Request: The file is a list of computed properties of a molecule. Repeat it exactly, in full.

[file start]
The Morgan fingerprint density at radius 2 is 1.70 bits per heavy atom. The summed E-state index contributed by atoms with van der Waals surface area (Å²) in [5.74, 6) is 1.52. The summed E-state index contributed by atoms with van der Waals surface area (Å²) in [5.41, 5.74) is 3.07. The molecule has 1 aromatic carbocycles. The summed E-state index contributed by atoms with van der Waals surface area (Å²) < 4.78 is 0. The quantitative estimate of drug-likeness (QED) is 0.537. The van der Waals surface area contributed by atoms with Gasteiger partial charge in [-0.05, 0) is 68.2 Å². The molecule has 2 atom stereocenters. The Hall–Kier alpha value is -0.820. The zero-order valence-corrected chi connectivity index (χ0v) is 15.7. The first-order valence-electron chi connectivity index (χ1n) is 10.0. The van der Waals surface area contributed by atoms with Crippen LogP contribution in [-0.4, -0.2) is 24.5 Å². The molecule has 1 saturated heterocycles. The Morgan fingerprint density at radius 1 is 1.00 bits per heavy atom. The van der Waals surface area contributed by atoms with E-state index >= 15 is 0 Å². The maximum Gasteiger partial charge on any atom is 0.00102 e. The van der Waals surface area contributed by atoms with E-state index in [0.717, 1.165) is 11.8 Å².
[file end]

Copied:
The Morgan fingerprint density at radius 2 is 1.70 bits per heavy atom. The summed E-state index contributed by atoms with van der Waals surface area (Å²) in [5.74, 6) is 1.52. The summed E-state index contributed by atoms with van der Waals surface area (Å²) in [5.41, 5.74) is 3.07. The molecule has 1 aromatic carbocycles. The summed E-state index contributed by atoms with van der Waals surface area (Å²) < 4.78 is 0. The quantitative estimate of drug-likeness (QED) is 0.537. The van der Waals surface area contributed by atoms with Gasteiger partial charge in [-0.05, 0) is 68.2 Å². The molecule has 2 atom stereocenters. The Hall–Kier alpha value is -0.820. The zero-order valence-corrected chi connectivity index (χ0v) is 15.7. The first-order valence-electron chi connectivity index (χ1n) is 10.0. The van der Waals surface area contributed by atoms with Crippen LogP contribution in [-0.4, -0.2) is 24.5 Å². The molecule has 1 saturated heterocycles. The Morgan fingerprint density at radius 1 is 1.00 bits per heavy atom. The van der Waals surface area contributed by atoms with E-state index >= 15 is 0 Å². The maximum Gasteiger partial charge on any atom is 0.00102 e. The van der Waals surface area contributed by atoms with E-state index in [0.717, 1.165) is 11.8 Å².